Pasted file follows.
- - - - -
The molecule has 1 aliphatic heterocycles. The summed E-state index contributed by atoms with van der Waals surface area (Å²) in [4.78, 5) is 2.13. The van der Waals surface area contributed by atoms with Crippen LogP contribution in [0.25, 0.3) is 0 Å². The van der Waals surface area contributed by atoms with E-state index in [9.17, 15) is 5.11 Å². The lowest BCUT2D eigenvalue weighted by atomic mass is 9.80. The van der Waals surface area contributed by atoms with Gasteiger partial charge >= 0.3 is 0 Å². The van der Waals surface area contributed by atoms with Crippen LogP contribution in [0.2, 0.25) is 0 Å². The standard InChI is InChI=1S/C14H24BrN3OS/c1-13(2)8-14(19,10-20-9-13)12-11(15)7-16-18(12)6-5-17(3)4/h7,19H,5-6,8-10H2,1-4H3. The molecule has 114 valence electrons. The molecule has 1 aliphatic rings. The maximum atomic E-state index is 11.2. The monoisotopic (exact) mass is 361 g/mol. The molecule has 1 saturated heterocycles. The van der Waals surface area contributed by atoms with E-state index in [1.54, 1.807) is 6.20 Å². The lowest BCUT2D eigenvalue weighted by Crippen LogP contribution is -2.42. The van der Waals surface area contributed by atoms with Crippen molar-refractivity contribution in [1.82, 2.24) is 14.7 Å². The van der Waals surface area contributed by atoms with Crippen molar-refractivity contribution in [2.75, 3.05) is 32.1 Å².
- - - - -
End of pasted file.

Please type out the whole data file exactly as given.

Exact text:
The molecule has 1 aliphatic heterocycles. The summed E-state index contributed by atoms with van der Waals surface area (Å²) in [4.78, 5) is 2.13. The van der Waals surface area contributed by atoms with Crippen LogP contribution in [0.25, 0.3) is 0 Å². The van der Waals surface area contributed by atoms with E-state index in [9.17, 15) is 5.11 Å². The lowest BCUT2D eigenvalue weighted by atomic mass is 9.80. The van der Waals surface area contributed by atoms with Gasteiger partial charge >= 0.3 is 0 Å². The van der Waals surface area contributed by atoms with Crippen LogP contribution in [0.2, 0.25) is 0 Å². The standard InChI is InChI=1S/C14H24BrN3OS/c1-13(2)8-14(19,10-20-9-13)12-11(15)7-16-18(12)6-5-17(3)4/h7,19H,5-6,8-10H2,1-4H3. The molecule has 114 valence electrons. The molecule has 1 aliphatic rings. The maximum atomic E-state index is 11.2. The monoisotopic (exact) mass is 361 g/mol. The molecule has 1 saturated heterocycles. The van der Waals surface area contributed by atoms with E-state index in [1.54, 1.807) is 6.20 Å². The lowest BCUT2D eigenvalue weighted by Crippen LogP contribution is -2.42. The van der Waals surface area contributed by atoms with Crippen molar-refractivity contribution in [1.82, 2.24) is 14.7 Å². The van der Waals surface area contributed by atoms with Crippen molar-refractivity contribution in [2.75, 3.05) is 32.1 Å².